Updated 2015-09-01 05:35:16 by pooryorick

Purpose: to collect a variety of Tcl idioms that a programmer can use in a manner similar to the way they programmed in awk.


awk [1] [2] is a tiny language, but much more free, created by Aho, Weinberger, and Kernighan. Awk resembles C in its syntax but provides automatic storage allocation and associative arrays. Awk's most distinctive property among scripting languages are its pattern-action control structure and its automatic parsing of its input. An Awk program consists of one or more pattern-action pairs. Awk parses its input into records, tests each record to see whether it matches the patterns, and whenever it does, executes the associated action. Each record is automatically parsed into fields. By default records are lines and fields are separated by whitespace, but both the record separator and field separator can be set either from the command line or from within the program. In more modern versions of awk the separators can be regular expressions.

Two special patterns, BEGIN and END, are used to allow actions to be executed before any input is read and after all input has been read.

As a result, many useful programs are very short. For example, this is the complete AWK program to print the third field of each line followed by the first, separated by a tab:
 {print $3,$1}

It consists of an action with a null pattern, so the action is executed for every record.

This program prints the last field of records longer than 80 characters:
 length($0) > 80 {print $NF}

Here is more complicated program:
 #! /bin/awk -f
 #       Purpose: to change a double spaced file into a single spaced file

 BEGIN { sw = 0 ; cnt = 0 }

 NF == 0 {
                if (sw == 1) {
                        print $0
                        sw = 0
                } else {
                        sw = 1

 NF != 0 {
                print $0
                sw = 0

 END { printf "Number of lines = %d\n", cnt }

The file is supplied on the command line invoking the above program and is automatically opened for awk. awk uses a number of special variables:

  • FS is the character used as the field separator.
  • 0 is the current line. awk breaks 0 into fields 1, 2, 3, 4, ... NF , using FS as the split character. The default FS is interesting - it is white space, and two or more white space are collapsed and treated as a single occurrence. However, if you set FS to a specific character, then multiple occurrences of that character creates empty fields. Interestingly enough, in gnu's awk and nawk, you can provide FS a regular expression, so that you can collapse the null fields into a single field.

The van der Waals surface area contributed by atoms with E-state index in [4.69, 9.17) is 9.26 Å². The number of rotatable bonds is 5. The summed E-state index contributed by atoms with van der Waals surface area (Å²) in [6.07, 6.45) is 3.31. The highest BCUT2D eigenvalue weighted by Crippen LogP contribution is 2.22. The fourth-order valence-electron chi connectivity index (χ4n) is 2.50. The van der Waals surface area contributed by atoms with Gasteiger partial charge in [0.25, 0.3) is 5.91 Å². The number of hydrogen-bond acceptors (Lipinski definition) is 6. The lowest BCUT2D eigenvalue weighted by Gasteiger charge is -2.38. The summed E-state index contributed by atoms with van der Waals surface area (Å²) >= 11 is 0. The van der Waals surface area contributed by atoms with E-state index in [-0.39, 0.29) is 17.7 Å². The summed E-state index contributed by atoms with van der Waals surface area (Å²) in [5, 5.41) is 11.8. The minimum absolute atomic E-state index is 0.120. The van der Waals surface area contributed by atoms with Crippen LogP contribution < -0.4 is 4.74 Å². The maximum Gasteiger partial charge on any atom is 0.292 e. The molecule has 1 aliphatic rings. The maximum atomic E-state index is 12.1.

• NR is the record number (where the first line input represents NR == 1)
  • NF is the number of fields created after using FS to separate )

RS: Note that 0 is not a variable, but of course a constant. "$0" means "the complete current line". "$1" means "the first field of the current line", so the numbers are rather indexing into an array named "$", with "$0" returning it in full.

Tcl solutions:

Bob Techentin writes on news:comp.lang.tcl:

Since the awk NR is the record number, I assume that you're trying to get specific lines from a file by their line number. The "Tcl way" to do that, for small files that can be read entirely into memory, is to read the data in one fell swoop, then split it into a list, like this:
  set filename "myfile.dat"
  set fp [open $filename "r"]
  set data [split [read $fp [file size $filename]] "\n"]
  close $fp

Then the variable 'data' contains a list of lines. You can get at a specific line by using the list index function:
  set p [lindex $data 122]
  puts "line 122:  '$p'"

If the original data file is very large, then you're stuck reading each line in a loop. If you're planning on matching lines, then look at the Regular Expressions man pages. Tcl 8.x's regular expressions are more powerful than the traditional awk's regular expressions.

owh - a fileless tclsh (named in honor of Ousterhout, Welch, and Hobbs ;-) gives you a similar operation framework (initial, per-line, and final code) which can be specified right on the command line, as is habitual with awk programmers also. But the language is Tcl. Of course.

awksplit in Braintwisters mimicks the line-splitting behavior of awk: given a string, it is broken up on default or specifiable FS into variables 1..NF, where NF gives the number of fields. It even reconstructs $0 if you assign to one of the fields.

Side note: while $1 in Tcl means "the value of the variable named 1" (which is a legal name), in awk it's rather a special syntax for indexing into array "$", so you can write (in awk):
 {for(i=1;i<=NF;i++){print $i}}

One of the neat aspects of this feature is that one can make reference to $NF - which means "use the value of the last field - whatever number it might be". Thus, one can write:
 #! /bin/awk -f
 { print $NF }

This splits the file based on your FS and then prints the last field of each record. One record can have 10 and the next 100 - you still get the last field! Not many other languages allows neat stuff like this.

Tcl of course does (cf. [lindex $list end]).

Don't forget the file scanning commands [3] in TclX, i.e.

Arjen Markus has posted source [4] (also found at http://phaseit.net/claird/comp.lang.tcl/examples/awkproc.tcl ), for a Tcl-coded package which emulates important AWK capabilities.

AM (21 february 2006) Here is another one: Scan and modify text files - it is meant to solve a common problem: modifications that should be limited to certain parts of the text.

This [5] thread makes several points of interest to those coming from Awk.